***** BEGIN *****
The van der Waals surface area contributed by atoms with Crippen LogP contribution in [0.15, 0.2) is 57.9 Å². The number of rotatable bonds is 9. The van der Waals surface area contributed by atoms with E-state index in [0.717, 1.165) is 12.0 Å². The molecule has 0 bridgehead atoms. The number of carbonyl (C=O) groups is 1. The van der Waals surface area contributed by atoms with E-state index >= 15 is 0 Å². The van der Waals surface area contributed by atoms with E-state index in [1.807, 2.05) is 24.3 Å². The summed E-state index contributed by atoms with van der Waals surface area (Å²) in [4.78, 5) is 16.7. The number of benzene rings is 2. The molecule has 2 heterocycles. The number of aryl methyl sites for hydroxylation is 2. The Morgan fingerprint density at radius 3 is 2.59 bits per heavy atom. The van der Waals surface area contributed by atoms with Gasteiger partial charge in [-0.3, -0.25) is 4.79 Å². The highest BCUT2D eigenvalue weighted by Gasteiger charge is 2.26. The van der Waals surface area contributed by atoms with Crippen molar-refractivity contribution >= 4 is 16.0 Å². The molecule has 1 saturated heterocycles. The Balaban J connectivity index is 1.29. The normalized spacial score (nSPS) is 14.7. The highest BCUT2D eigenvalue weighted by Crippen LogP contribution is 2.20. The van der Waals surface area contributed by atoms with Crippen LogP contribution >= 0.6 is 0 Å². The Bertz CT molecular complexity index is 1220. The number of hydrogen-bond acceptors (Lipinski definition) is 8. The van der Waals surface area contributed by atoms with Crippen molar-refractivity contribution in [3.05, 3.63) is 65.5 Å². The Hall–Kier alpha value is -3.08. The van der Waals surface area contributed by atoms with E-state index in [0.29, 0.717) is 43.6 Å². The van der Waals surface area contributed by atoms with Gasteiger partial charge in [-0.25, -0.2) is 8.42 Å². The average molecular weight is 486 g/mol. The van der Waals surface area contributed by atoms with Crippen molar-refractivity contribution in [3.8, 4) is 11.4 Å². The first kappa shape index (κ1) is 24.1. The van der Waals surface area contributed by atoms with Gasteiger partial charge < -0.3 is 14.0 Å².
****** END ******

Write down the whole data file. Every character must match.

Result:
The van der Waals surface area contributed by atoms with Crippen LogP contribution in [0.15, 0.2) is 57.9 Å². The number of rotatable bonds is 9. The van der Waals surface area contributed by atoms with E-state index in [0.717, 1.165) is 12.0 Å². The molecule has 0 bridgehead atoms. The number of carbonyl (C=O) groups is 1. The van der Waals surface area contributed by atoms with E-state index >= 15 is 0 Å². The van der Waals surface area contributed by atoms with E-state index in [1.807, 2.05) is 24.3 Å². The summed E-state index contributed by atoms with van der Waals surface area (Å²) in [4.78, 5) is 16.7. The number of benzene rings is 2. The molecule has 2 heterocycles. The number of aryl methyl sites for hydroxylation is 2. The Morgan fingerprint density at radius 3 is 2.59 bits per heavy atom. The van der Waals surface area contributed by atoms with Gasteiger partial charge in [-0.3, -0.25) is 4.79 Å². The highest BCUT2D eigenvalue weighted by Gasteiger charge is 2.26. The van der Waals surface area contributed by atoms with Crippen molar-refractivity contribution >= 4 is 16.0 Å². The molecule has 1 saturated heterocycles. The Balaban J connectivity index is 1.29. The normalized spacial score (nSPS) is 14.7. The highest BCUT2D eigenvalue weighted by Crippen LogP contribution is 2.20. The van der Waals surface area contributed by atoms with Crippen LogP contribution >= 0.6 is 0 Å². The Bertz CT molecular complexity index is 1220. The number of hydrogen-bond acceptors (Lipinski definition) is 8. The van der Waals surface area contributed by atoms with Crippen molar-refractivity contribution in [3.05, 3.63) is 65.5 Å². The Hall–Kier alpha value is -3.08. The van der Waals surface area contributed by atoms with E-state index in [0.29, 0.717) is 43.6 Å². The van der Waals surface area contributed by atoms with Gasteiger partial charge in [-0.25, -0.2) is 8.42 Å². The average molecular weight is 486 g/mol. The van der Waals surface area contributed by atoms with Crippen molar-refractivity contribution in [3.8, 4) is 11.4 Å². The first kappa shape index (κ1) is 24.1. The van der Waals surface area contributed by atoms with Gasteiger partial charge < -0.3 is 14.0 Å².